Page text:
Liam Gillick

Negotiated Collapse 2010

Powder coated aluminium, transparent Plexiglasswall mounted screen structure

Liu Ke’s work also looks to the city or perhaps more correctly it invites us to do the looking. Liu Ke’s refined building up of paint with various, different textures and differing tones speak to the rhythms of congested urban development and our place in the crowd. As in life, the systems in his work seem at times to connect and offer a readable legend, a map of sorts and at times the connection or route is denied. As though fully aware of the arresting effect of his work Liu Ke’s sculpture is generous enough to double up as a bench, some-where to sit, calm down and figure it all out.

Liu Ke

A letter arrives at its destination 2016-17

Oil, acrylic and watercolour on canvas

180cm x 165cm

Isabel Nolan creates a wide-ranging body of work with wool rugs, wall hangings,paintings, stained glass, coiled steel structures and objects both figurative and abstract in a continuous search for answers to universal questions about life. Although the work takes many different forms we are returned time and time again to consider our condition and how we construct meaning from the world. Central to the work selected for Park is Nolans interest in the Sun and our relationship to and dependence to this one guiding star.

Isabel Nolan

An ecstatic surrender 2015

cotton and powder coated mild steel flag pole

360cm x 212cm

It can be said that this search for meaning or to understand how we construct meaning continues in the varied and introspective work of Merlin James. Like Nolan,Merlin James moves effortlessly between abstract and figurative subject matter.The role of every physical element of the painting is put to the test. Along with paint and its subject matter the artist also incorporates physical elements of the painting structure. The canvas (torn, burnt, stitched, opaque or transparent) the frame, and the stretcher all play in a body of work that can take years to find completion as James returns to each to consider them time and time again.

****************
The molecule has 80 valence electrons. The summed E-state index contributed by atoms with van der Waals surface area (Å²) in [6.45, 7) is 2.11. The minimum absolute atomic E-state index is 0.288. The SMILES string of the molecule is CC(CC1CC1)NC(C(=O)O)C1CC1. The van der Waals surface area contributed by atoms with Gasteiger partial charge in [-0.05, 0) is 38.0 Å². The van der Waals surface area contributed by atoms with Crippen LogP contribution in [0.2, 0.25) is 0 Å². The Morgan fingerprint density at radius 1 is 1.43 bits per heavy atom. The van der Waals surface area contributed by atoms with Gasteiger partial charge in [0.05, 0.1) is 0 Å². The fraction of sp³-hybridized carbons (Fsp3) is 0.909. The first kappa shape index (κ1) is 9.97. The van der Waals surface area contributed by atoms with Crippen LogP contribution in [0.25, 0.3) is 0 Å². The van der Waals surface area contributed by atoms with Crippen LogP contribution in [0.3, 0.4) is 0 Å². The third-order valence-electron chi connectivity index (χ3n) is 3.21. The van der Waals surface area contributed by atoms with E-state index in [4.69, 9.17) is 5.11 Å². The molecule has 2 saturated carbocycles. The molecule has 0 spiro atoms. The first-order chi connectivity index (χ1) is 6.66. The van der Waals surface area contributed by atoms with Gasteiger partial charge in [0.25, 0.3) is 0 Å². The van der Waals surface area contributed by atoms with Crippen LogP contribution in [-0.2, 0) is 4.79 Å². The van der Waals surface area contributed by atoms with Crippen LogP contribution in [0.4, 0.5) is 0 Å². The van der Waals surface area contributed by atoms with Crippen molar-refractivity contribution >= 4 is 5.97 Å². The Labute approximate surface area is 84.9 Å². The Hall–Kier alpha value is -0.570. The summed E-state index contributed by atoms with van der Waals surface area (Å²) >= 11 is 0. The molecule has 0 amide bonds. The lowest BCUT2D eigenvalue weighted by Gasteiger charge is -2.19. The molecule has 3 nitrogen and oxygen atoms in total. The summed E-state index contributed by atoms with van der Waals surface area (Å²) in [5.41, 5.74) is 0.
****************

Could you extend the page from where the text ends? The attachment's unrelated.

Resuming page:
Merlin James

Untitled for TJ 2000/09

acrylic on canvas

51cm x 41cm

Finally, Callum Innes’ delicate paintings strike a balance here between the desire to build meaning and take it away. His work simultaneously articulates volume and absence, our presence and our disappearance. Like the light and shadows of Zhou Li’s work we are brought in and out of the work. Through a singular process of repeatedly layering intense colour and then dissolving it Innes takes us to the anxious edge of painting. The point where we experience form and the void the moment where all is at stake and all is washed away.